|This brave boy handled surgery like a champ.|
When we got to the ENT's office, I explained everything that was concerning and then they put the camera in his ear to see the eardrum. Luke was pretty fascinated with the camera and everything he could see on the screen. Because of what he saw when he looked into his ears, the PA also took him in to the audiologist to have an additional pressure test. Once all of the testing had been done, the doctor came in and explained that both of his ears had significant amounts of fluid behind the eardrum and that it had probably been like that for a long time. He said that Luke's explanation of hearing water is exactly what it sounds like and said it is a very irritating sound. Most concerning, he said that he was not hearing very well at all, and that if it wasn't fixed, it could lead to permanent hearing loss, and affect his ability to speak. Well that was enough for us to make the immediate decision to get the tubes done. He also recommended removing the adenoids to further help him. We talked to his assistant, and after finding out he had an opening the next Tuesday (this was on a Friday), we decided to get it scheduled as soon as possible.
In the days leading up to the surgery, we explained everything to Luke and talked a lot about what the doctor was going to do to make his ears all better. Luke really likes to know what is going on and seems to handle scary things best with a lot of information. The night before the surgery Tim gave him a blessing and I think we all went to bed feeling pretty peaceful. We had to wake Luke up early to get to the surgical center, and I think the combination of being sleepy, and a little scared, made him extremely quiet and shy. It was strange to be back at the surgical center a month after my surgery (the fourth time total in the last year), but because of our prior experiences, I knew he was in good hands. All through the check in and pre-op procedures, Luke was so brave, but it broke my heart to know how scary it must have been for him. Once we talked with the doctor and anesthesiologist, the nurse came to get him and we had to send our baby away. I have such a new level of empathy for parents of children who are seriously ill. It was really tough to hand him over to strangers and watch him head out for a tough experience.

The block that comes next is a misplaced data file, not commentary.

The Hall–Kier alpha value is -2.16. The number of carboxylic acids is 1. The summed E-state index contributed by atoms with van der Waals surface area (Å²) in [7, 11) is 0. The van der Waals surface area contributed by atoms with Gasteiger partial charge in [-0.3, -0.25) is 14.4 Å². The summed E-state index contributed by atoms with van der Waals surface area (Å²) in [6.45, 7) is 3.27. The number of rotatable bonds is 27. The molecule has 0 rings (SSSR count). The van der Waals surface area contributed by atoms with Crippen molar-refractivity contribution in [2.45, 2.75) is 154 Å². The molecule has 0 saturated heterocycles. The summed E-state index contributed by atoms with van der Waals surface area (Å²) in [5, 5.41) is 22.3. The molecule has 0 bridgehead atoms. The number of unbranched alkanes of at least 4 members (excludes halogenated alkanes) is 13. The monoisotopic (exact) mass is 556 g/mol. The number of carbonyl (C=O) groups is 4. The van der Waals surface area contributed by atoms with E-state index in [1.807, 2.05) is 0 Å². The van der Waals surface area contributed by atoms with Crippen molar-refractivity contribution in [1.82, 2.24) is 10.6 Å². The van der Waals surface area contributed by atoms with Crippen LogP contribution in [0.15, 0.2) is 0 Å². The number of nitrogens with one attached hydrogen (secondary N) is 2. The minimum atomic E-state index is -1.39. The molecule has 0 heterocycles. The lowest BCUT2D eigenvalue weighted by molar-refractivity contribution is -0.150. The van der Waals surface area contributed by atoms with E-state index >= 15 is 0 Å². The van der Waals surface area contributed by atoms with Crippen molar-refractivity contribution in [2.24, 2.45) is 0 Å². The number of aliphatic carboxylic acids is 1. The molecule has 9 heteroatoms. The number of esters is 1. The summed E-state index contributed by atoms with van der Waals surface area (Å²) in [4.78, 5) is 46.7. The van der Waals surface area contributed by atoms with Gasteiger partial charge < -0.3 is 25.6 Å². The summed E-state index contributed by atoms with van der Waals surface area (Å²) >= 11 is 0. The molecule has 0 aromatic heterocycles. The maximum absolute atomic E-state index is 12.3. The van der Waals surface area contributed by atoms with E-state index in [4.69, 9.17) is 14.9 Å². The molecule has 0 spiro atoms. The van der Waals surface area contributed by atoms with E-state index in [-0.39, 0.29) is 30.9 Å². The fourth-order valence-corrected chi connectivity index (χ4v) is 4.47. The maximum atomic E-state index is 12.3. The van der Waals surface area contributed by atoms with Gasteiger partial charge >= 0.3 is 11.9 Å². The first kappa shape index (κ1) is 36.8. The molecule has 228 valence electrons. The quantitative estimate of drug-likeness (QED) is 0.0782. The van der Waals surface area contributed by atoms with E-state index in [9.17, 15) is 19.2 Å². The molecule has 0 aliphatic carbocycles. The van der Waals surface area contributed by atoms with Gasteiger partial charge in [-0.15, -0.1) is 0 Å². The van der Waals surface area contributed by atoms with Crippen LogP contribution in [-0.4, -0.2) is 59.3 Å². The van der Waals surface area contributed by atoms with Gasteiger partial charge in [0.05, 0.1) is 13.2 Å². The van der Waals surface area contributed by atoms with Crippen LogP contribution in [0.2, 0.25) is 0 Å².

As we waited together for the surgery to be over, it was all Tim and I could do to not get up and pace. This one took a lot longer than when Ruby had her surgery, and required full anesthesia and a breathing tube. I had brought a book to read, but couldn't settle down enough to read. They finally came to get us and as soon as they opened the door to the recovery area, I could hear him screaming. He was lying on a bed and still pretty sedated, but was thrashing and crying. Tim picked him up and I sat and rocked and tried to comfort him. It was seriously so heartbreaking to be unable to quiet him. While he was still so upset, the doctor came to talk to us and told us how full of sludge his ears had been. He reaffirmed that his ears really needed the tubes which made it a little easier to bear the pain of watching my boy cry. As we sat, he kept trying to pull out his IV and cried that he hurt. The only thing that really seemed to calm him was when I sang You Are My Sunshine. The nurses were great in trying to help us - especially Jill, our unofficial nurse. Once he became a little more aware, we were able to convince him to drink some root beer and they were able to remove his IV. He continued to cry and complain of pain and even when we left he was pretty upset. I was so grateful that both Tim and I could be there together so that we both had someone to provide comfort.
When we got home, Ruby and Grandma were excited to see Luke and help snuggle him until he felt better. Within about an hour or two, he was almost back to acting normal. I think it was the combination of getting the anesthesia worked out, and the Tylenol helping his pain. He was happy to take a nap and slept for most of the afternoon.
Over the past few days, Luke hasn't really seemed to suffer from any effects of the surgery other than some mild pain. He has, however, noticed a dramatic difference in his hearing. He repeatedly tells us excitedly "I heard that mama", or "That is so loud, I can hear that now". It is pretty clear as we watch him that he is hearing so much better. It makes me so sad to think of him hurting and not hearing well for such a long time. We are just glad that we figured out the problem when we did so that he will not have any long term problems with his ears. Let's hear it for good doctors and modern medicine!